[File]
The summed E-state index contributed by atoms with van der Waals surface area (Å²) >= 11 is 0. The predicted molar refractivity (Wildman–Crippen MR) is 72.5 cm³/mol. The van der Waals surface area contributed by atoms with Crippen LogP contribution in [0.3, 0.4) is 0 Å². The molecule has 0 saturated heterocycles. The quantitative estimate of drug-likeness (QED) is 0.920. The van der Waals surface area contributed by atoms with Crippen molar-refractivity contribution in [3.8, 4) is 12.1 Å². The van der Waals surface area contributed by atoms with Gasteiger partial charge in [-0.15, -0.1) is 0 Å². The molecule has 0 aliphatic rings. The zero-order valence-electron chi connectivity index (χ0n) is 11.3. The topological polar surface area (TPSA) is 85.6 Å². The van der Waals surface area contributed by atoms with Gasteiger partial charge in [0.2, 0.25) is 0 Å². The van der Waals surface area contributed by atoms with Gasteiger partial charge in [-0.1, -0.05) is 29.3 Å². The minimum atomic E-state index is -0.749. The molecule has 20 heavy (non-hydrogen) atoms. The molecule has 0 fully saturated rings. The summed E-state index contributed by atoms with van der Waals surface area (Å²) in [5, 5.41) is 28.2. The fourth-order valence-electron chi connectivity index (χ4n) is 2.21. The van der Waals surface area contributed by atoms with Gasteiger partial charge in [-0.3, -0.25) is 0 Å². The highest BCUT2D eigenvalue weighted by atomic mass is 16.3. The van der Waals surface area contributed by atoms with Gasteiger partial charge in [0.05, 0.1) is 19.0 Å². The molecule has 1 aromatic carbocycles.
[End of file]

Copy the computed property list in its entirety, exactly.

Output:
The summed E-state index contributed by atoms with van der Waals surface area (Å²) >= 11 is 0. The predicted molar refractivity (Wildman–Crippen MR) is 72.5 cm³/mol. The van der Waals surface area contributed by atoms with Crippen LogP contribution in [0.3, 0.4) is 0 Å². The molecule has 0 saturated heterocycles. The quantitative estimate of drug-likeness (QED) is 0.920. The van der Waals surface area contributed by atoms with Crippen molar-refractivity contribution in [3.8, 4) is 12.1 Å². The van der Waals surface area contributed by atoms with Gasteiger partial charge in [-0.15, -0.1) is 0 Å². The molecule has 0 aliphatic rings. The zero-order valence-electron chi connectivity index (χ0n) is 11.3. The topological polar surface area (TPSA) is 85.6 Å². The van der Waals surface area contributed by atoms with Gasteiger partial charge in [0.2, 0.25) is 0 Å². The van der Waals surface area contributed by atoms with Gasteiger partial charge in [-0.1, -0.05) is 29.3 Å². The minimum atomic E-state index is -0.749. The molecule has 20 heavy (non-hydrogen) atoms. The molecule has 0 fully saturated rings. The summed E-state index contributed by atoms with van der Waals surface area (Å²) in [5, 5.41) is 28.2. The fourth-order valence-electron chi connectivity index (χ4n) is 2.21. The van der Waals surface area contributed by atoms with Gasteiger partial charge in [-0.3, -0.25) is 0 Å². The highest BCUT2D eigenvalue weighted by atomic mass is 16.3. The van der Waals surface area contributed by atoms with Gasteiger partial charge in [0.05, 0.1) is 19.0 Å². The molecule has 1 aromatic carbocycles.